Brain tumors represent one of the most devastating and difficult-to-treat malignancies, which are responsible for substantial mortality. Treatment of patients with brain tumors imposes a major burden on the healthcare and social systems worldwide due to a global increase in incidence of intracranial cancers originated inside or outside the brain, amounting to 60 cases for every 100,000 of population. Medical technology innovations are necessary in order to extend patients’ lifespan after diagnosis and improve their quality of life.
Current standard treatment consists of maximal surgical removal of the tumor, followed by associated radiotherapy and chemotherapy. Tragically, the imperative to respect healthy regions of the patients’ brain limits the therapeutic success of surgery. The whole tumor could be removed but at the cost of impaired cognitive or motor functions. Moreover, drugs are less effective in the brain due to the existence of the blood-brain-barrier (BBB) – a biochemical shield necessary for brain protection and ensuring its normal function, which however prevents the delivery of large therapeutic molecules into the brain tissue.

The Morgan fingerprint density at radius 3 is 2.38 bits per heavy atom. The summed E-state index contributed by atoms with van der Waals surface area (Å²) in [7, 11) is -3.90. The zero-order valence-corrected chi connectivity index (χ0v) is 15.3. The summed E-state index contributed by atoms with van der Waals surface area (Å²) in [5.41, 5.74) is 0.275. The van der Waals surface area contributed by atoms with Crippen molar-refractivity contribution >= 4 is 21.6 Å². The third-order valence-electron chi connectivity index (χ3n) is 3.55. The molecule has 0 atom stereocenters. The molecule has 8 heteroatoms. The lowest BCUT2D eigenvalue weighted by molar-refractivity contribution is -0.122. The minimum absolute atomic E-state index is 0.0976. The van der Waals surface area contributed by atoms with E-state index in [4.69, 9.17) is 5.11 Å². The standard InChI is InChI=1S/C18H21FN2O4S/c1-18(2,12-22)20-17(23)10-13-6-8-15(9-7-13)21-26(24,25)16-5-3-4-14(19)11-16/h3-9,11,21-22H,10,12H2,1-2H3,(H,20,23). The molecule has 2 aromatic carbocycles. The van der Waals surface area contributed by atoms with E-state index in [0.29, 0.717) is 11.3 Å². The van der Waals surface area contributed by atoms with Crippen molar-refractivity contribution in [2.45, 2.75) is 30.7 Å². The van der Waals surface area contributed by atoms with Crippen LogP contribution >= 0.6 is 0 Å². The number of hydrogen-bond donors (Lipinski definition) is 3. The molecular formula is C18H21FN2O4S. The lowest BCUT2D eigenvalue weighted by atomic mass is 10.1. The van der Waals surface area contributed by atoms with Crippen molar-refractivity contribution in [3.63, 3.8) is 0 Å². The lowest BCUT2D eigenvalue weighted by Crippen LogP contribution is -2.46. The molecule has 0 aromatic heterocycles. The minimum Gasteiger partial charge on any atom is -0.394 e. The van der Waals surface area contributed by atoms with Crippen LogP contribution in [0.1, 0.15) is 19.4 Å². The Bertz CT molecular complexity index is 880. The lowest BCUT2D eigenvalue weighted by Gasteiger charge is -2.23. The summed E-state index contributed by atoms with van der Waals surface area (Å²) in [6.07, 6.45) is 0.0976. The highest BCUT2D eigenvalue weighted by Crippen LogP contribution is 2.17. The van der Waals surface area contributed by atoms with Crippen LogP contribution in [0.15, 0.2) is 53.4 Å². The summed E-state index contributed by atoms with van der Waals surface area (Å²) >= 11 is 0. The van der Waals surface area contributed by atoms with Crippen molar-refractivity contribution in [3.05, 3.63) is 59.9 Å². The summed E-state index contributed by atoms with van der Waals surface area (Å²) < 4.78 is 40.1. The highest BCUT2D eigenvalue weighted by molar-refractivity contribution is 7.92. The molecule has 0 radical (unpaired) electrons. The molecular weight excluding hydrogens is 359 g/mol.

To reduce surgically induced adverse effects, neurosurgeons need specialized tools to visualize and remove the tumor while minimizing negative impacts of the surgery. Preoperative MRI fused into real-time microscopy of the operation field has become standard in today’s operation theaters. However, once the skull is open, the intracranial pressure is released and brain tissue converts from a well-supported, geometrically stable organ into a compliant structure compressed by its own weight thus creating significant mismatches with preoperative MRI. Fluorescence imaging used to intraoperatively identify the tumor volume suffers from strong light scattering and provides no adequate resolution and penetration. On the other hand, ultrasound imaging can delineate brain tumors, but standard diagnostic devices are not appropriate for guiding simultaneous surgical tumor removal.
Focused ultrasound (FUS) therapy facilitates minimally-invasive tumor removal by thermal coagulation (cooking the tissue), thereby minimizing undesirable injury to surrounding tissue. FUS is also known to enhance drug delivery through the BBB into the brain. However, strong attenuation and heating of the skull during today’s transcranial FUS interventions and the need for MRI-guidance makes the technique inconvenient and hardly applicable in a delicate neuro-oncological setting.